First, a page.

But it doesn’t mean that nothing can be done. Some companies - whether large brands or small labs producing cosmetics for their clients - are taking steps to inject some transparency and ethical practices back into their supply chains.

UK-based cosmetics retailer Lush has made this a priority. “We are working to make our supply chains as short as possible to get transparency and identify the opportunities and the risks. We look to go directly to producers rather than through distributors where we can, and we travel and visit production sites, to see the practices that are being implemented firsthand. It’s a big challenge for everyone in the industry, including us, when you're dealing with long supply chains for compound ingredients. But I think it’s something that’s worth focusing on,” explains Gabbi Loedolff, Senior Ethical Buyer at Lush.


In 2014, the company even went one step further by deciding to stop using natural mica in its cosmetics products. “Initially, we had found a source that was able to certify the origin of the mica, with third party verification. But then the specific department that we were working with got bought out and the new company was no longer able to offer the same third party verification. We could not find a source we could be 100 per cent sure of, so we decided to transition to synthetic mica,” Loedolff explains.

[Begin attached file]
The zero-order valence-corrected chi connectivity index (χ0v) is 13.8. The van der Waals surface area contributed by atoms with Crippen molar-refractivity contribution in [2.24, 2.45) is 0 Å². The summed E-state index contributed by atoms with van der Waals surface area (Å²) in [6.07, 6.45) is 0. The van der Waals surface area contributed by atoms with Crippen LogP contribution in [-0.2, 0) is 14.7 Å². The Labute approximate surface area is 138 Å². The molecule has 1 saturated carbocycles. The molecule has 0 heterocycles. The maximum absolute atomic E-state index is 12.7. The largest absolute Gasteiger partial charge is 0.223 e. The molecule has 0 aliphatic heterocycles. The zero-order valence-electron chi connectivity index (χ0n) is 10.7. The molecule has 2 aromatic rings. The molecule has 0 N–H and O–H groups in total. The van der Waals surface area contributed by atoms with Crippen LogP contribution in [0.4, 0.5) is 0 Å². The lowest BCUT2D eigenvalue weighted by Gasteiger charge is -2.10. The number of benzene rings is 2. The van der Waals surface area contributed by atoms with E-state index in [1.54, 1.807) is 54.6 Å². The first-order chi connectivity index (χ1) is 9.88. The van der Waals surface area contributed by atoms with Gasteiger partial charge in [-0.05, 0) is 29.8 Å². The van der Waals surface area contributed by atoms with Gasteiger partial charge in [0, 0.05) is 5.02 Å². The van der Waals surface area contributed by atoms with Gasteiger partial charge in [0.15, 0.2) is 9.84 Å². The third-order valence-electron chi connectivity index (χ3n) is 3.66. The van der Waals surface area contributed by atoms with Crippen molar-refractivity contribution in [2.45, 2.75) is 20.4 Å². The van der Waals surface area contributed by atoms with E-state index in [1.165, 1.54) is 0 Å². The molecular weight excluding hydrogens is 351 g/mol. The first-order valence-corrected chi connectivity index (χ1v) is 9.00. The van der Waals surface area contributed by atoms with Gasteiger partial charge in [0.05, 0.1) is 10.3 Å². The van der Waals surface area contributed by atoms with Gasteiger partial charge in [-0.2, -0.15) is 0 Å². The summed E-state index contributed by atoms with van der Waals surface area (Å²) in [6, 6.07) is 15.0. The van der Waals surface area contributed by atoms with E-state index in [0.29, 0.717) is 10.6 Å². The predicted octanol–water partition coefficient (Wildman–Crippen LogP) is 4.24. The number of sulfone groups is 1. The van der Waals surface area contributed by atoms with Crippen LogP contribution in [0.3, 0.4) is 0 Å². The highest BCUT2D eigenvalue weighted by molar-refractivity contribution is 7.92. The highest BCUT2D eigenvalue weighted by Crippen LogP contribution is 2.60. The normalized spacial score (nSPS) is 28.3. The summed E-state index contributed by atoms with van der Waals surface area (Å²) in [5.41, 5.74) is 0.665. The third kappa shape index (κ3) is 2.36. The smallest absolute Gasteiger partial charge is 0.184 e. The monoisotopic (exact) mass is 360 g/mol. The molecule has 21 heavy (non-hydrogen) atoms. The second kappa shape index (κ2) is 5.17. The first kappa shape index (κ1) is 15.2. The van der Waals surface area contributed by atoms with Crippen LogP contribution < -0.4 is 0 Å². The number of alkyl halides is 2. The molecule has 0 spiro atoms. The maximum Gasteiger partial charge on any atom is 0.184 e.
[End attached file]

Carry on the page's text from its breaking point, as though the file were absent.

This initiated a long and complex process of working with suppliers and existing materials to match the formulations and to ensure the end product remained the same. As of January this year all Lush cosmetics are manufactured without natural mica. “Part of the reason that people may not want to work to achieve more transparency is that when you know where the risks are and you know a raw material is problematic you have a responsibility to change. As the mica example shows, that’s complicated. But it needs to be done,“ Loedolff adds.

Changing things will take time, but players like Lush and other big companies have everything to win by making their supply chains more transparent and working with distributors and manufacturing facilities like Alga Cosmetica, with high quality standards and ethical working practices. “We need very strong leaders for other cosmetic companies to start following and have appropriate ethical processes in place,” Westerman says.

While they may often feel powerless, consumers could actually play a vital role to drive change. With cosmetics, brand loyalty is a big issue, and it can be a positive thing as people may expect more from their products and have more power to start a conversation.

“We are talking about a multi-billion dollar industry with a huge audience that is committed to human rights, so there is potential for them to make themselves heard to ensure the products they use are being sourced responsibility”, Westerman concludes.


Writer: Léa Surugue